I am looking at MAX883 voltage regulator and from the documentation is not very clear whats the difference.

It says this about pin OFF:

In this mode, the pass transistor, control circuit, reference, and all biases are turned off

And this is writen about STBY:

feature that disconnectsthe input from the output when STBY is brought low, but keeps all other circuitry awake. In this mode, V_OUT drops to 0, and the internal biasing circuitry (including the low-battery comparator) remains on.

I understand that there are different elements of the regulator shut down, but I don't understand if the OFF would actualy turn "too much things off" in my usecase:

Using battery (4xAAA for testing for now) for power supply for membrane which is strictly operating on 3V +-0.1V. Therefore I need to hold the voltage at about 3V and when the egulator starts to drop under 2.9V it needs to be shut down to prevent any damage.

  • \$\begingroup\$ What is the membrane and why doesn't it get damaged when the supply voltage naturally rises or falls through 3 volts due to power on/off situations? \$\endgroup\$
    – Andy aka
    Jun 19, 2019 at 14:59
  • \$\begingroup\$ micro-dehumidifier.com/wp-content/uploads/2015/12/… this is the membrane. I guess it doesn't damage in on/off situations because it's a short time thing, if it would persist outside the range it would decreased the mambranes lifetime. \$\endgroup\$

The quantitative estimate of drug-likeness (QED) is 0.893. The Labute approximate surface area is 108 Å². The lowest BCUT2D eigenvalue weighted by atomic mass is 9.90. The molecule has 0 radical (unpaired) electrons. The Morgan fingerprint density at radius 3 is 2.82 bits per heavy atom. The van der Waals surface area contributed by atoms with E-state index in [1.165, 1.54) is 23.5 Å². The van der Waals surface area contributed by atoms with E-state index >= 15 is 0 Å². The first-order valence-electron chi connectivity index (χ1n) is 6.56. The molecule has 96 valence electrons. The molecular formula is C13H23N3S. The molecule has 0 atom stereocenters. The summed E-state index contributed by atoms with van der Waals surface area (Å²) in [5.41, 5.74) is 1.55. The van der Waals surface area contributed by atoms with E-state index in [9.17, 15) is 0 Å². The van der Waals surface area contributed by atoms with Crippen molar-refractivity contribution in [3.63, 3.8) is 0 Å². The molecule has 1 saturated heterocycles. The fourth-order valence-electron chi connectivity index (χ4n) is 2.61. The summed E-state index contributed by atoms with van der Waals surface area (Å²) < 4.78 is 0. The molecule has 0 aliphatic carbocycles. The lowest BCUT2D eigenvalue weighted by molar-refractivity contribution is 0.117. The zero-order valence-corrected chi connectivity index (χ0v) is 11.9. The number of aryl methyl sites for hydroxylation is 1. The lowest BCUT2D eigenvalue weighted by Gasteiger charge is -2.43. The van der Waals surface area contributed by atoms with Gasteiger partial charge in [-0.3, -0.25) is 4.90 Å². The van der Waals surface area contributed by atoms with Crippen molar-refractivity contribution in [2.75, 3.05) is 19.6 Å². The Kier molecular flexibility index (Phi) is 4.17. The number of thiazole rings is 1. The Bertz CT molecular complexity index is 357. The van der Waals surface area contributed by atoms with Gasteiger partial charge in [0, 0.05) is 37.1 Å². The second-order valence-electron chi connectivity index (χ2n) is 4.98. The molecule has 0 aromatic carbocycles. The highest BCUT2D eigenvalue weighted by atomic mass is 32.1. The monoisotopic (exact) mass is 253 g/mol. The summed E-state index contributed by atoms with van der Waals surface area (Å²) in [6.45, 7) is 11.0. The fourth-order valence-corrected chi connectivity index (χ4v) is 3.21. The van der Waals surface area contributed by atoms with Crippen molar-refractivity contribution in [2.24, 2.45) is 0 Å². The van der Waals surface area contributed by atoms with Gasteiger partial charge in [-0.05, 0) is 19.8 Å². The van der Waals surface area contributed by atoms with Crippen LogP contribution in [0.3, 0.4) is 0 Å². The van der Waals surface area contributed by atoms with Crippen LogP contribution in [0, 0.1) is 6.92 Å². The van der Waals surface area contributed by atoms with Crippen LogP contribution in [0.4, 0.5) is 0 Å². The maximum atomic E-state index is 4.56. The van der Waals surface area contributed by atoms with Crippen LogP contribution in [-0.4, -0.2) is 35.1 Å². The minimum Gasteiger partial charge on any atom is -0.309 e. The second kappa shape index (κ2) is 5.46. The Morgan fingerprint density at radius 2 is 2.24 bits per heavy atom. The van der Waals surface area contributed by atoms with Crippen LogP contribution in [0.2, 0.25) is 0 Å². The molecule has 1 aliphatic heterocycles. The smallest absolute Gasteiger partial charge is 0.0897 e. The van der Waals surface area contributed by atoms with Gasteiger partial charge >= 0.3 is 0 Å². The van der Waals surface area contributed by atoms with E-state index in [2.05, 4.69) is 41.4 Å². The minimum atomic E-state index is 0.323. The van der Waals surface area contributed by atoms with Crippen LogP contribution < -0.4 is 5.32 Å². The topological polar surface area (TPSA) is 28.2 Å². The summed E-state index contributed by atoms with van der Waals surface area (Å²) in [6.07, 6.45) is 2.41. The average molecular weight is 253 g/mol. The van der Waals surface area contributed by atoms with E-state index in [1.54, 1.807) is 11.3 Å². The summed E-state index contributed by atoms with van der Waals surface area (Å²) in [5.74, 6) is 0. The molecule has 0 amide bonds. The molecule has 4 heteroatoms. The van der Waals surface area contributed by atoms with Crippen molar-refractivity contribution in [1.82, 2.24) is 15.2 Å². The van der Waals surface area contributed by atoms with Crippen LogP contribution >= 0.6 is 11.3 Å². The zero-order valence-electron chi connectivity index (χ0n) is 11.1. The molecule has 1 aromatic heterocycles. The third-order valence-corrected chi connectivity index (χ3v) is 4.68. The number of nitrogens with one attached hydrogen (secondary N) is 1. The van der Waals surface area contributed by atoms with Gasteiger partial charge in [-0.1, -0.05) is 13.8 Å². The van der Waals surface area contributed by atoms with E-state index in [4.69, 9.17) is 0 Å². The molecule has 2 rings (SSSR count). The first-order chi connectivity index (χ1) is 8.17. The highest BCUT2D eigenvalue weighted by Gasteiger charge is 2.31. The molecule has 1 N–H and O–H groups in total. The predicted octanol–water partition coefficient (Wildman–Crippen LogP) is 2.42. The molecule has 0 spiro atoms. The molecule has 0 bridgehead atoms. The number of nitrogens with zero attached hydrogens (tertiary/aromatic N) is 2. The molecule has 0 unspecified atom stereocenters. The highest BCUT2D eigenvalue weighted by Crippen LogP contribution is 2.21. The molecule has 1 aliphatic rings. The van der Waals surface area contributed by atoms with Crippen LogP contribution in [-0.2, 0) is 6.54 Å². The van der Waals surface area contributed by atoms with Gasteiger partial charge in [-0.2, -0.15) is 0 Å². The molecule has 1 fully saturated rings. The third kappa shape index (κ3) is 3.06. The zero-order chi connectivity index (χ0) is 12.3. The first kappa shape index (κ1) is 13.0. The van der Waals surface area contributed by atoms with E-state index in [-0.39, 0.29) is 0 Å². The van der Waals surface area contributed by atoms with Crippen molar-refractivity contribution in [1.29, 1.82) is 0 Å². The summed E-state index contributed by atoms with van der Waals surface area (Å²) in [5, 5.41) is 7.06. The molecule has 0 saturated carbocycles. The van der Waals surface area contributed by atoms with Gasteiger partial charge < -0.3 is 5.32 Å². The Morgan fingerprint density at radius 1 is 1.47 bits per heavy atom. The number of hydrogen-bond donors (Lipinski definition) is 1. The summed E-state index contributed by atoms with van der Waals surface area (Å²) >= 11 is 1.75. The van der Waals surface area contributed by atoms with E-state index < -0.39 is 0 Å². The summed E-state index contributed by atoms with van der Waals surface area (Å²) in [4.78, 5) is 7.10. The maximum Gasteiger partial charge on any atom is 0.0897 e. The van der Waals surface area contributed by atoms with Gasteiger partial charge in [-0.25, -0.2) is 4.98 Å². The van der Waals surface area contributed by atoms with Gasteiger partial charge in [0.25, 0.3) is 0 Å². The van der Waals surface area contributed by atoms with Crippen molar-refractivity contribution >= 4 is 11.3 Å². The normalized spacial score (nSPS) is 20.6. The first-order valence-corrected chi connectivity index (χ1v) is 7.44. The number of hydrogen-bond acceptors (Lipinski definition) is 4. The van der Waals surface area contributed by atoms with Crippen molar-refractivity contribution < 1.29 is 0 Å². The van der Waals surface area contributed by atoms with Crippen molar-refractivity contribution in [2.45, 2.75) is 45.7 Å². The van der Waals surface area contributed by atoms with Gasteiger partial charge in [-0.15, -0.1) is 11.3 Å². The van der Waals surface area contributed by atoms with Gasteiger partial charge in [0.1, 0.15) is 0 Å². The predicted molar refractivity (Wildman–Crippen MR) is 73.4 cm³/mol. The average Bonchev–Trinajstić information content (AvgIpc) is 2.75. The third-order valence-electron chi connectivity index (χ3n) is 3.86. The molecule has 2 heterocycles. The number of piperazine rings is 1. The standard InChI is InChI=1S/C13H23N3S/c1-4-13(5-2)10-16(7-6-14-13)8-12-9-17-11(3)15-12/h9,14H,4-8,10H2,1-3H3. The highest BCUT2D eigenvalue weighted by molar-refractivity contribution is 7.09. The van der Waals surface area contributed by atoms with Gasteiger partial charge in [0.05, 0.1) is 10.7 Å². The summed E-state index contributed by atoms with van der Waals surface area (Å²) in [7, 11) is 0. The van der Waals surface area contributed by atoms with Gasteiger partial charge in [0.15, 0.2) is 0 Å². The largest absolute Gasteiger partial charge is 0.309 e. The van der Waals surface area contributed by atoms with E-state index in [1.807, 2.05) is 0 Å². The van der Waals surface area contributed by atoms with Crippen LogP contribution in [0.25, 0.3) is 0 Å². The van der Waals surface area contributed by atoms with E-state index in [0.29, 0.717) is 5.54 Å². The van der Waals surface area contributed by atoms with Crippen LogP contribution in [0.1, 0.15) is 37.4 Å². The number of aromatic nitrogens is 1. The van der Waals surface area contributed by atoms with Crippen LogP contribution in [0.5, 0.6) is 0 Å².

– TomasB
    Jun 19, 2019 at 15:12

1 Answer 1


These questions are usually cleared up if there is a block diagram in the datasheet. As you can see, the off/STBY pin connects to shutdown logic that shuts down everything, including the high side pmosfet switch. If the mosfet is shutdown there will be no draining of the battery.

The LBI , Low Battery Indicator is your logic signal created for your threshold to enable ON, hysteresis, OFF thresholds to make a decision when to go to sleep and when to wake up (like a low battery LED but that drains current).

If you want to use the LBI pin to monitor voltage, then the shutdown circuitry needs to be on (which will drain current slowly). If you want everything to be shut off when the batteries get low, then use the off\STBY with the resistor dividers in figure 3 .

enter image description here

  • \$\begingroup\$ Okay LBO is up in STBY mode - but this won't help because it only shuts down the circuit if the voltage is under 1.2V which is way lower then I need (2.9V). So I guess I have to somehow work with the STBY or OFF pins. \$\endgroup\$
    – TomasB
    Jun 19, 2019 at 15:39
  • \$\begingroup\$ Use resistor dividers to get the 1.2 from 2.9 as shown in figure 3 \$\endgroup\$
    – Voltage Spike
    Jun 19, 2019 at 15:40
  • \$\begingroup\$ So everything the same as fig. 6 with exception of the divider put in LBI pin instead of STBY. Is that right? \$\endgroup\$
    – TomasB
    Jun 19, 2019 at 15:56
  • \$\begingroup\$ TO THE EDITED ANSWER: The fig. 3 measures input voltage - therefore when I get to 2.9V on the OFF pin (of course there would be different value because of the dividers) there would already be 2.9V minus the drop-off voltage on the Vout damaging the membrane. Wouldn't it? \$\endgroup\$
    – TomasB
    Jun 19, 2019 at 21:01
  • \$\begingroup\$ Damaging what membrane? \$\endgroup\$
    – Voltage Spike
    Jun 19, 2019 at 21:02

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